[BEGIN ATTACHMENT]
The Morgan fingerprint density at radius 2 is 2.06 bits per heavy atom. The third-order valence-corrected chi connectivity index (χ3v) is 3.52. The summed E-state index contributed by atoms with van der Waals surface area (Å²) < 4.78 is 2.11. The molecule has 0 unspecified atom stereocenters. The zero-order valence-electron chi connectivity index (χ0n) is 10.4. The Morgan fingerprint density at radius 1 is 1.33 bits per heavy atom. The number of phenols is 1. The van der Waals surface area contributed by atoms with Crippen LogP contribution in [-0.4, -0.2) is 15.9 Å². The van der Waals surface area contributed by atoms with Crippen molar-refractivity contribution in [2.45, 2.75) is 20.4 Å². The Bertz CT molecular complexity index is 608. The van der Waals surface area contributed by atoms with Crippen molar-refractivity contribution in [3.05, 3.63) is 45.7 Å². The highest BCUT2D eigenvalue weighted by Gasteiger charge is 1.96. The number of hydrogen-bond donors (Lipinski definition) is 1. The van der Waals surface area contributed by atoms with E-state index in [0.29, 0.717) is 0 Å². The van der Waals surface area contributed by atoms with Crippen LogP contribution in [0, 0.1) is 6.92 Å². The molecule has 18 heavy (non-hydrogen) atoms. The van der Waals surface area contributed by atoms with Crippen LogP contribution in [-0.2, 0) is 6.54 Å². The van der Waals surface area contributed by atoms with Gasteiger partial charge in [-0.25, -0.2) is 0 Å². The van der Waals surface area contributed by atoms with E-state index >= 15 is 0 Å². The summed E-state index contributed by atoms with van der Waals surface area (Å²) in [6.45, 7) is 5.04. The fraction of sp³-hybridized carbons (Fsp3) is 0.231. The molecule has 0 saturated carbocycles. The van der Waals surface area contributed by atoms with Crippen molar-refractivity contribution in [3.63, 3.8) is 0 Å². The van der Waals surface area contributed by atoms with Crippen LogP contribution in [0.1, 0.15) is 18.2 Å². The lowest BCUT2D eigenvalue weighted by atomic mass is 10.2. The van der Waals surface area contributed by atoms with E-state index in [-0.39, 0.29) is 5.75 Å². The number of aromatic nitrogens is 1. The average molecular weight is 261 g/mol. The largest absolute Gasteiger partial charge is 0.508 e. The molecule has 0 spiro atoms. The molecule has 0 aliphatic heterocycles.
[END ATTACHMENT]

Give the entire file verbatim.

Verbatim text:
The Morgan fingerprint density at radius 2 is 2.06 bits per heavy atom. The third-order valence-corrected chi connectivity index (χ3v) is 3.52. The summed E-state index contributed by atoms with van der Waals surface area (Å²) < 4.78 is 2.11. The molecule has 0 unspecified atom stereocenters. The zero-order valence-electron chi connectivity index (χ0n) is 10.4. The Morgan fingerprint density at radius 1 is 1.33 bits per heavy atom. The number of phenols is 1. The van der Waals surface area contributed by atoms with Crippen LogP contribution in [-0.4, -0.2) is 15.9 Å². The van der Waals surface area contributed by atoms with Crippen molar-refractivity contribution in [2.45, 2.75) is 20.4 Å². The Bertz CT molecular complexity index is 608. The van der Waals surface area contributed by atoms with Crippen molar-refractivity contribution in [3.05, 3.63) is 45.7 Å². The highest BCUT2D eigenvalue weighted by Gasteiger charge is 1.96. The number of hydrogen-bond donors (Lipinski definition) is 1. The van der Waals surface area contributed by atoms with E-state index in [0.29, 0.717) is 0 Å². The van der Waals surface area contributed by atoms with Crippen LogP contribution in [0, 0.1) is 6.92 Å². The molecule has 18 heavy (non-hydrogen) atoms. The van der Waals surface area contributed by atoms with Crippen LogP contribution in [-0.2, 0) is 6.54 Å². The van der Waals surface area contributed by atoms with Gasteiger partial charge in [-0.25, -0.2) is 0 Å². The van der Waals surface area contributed by atoms with E-state index >= 15 is 0 Å². The summed E-state index contributed by atoms with van der Waals surface area (Å²) in [6.45, 7) is 5.04. The fraction of sp³-hybridized carbons (Fsp3) is 0.231. The molecule has 0 saturated carbocycles. The van der Waals surface area contributed by atoms with Crippen molar-refractivity contribution in [3.63, 3.8) is 0 Å². The van der Waals surface area contributed by atoms with Crippen LogP contribution in [0.1, 0.15) is 18.2 Å². The lowest BCUT2D eigenvalue weighted by atomic mass is 10.2. The van der Waals surface area contributed by atoms with E-state index in [-0.39, 0.29) is 5.75 Å². The number of aromatic nitrogens is 1. The average molecular weight is 261 g/mol. The largest absolute Gasteiger partial charge is 0.508 e. The molecule has 0 spiro atoms. The molecule has 0 aliphatic heterocycles.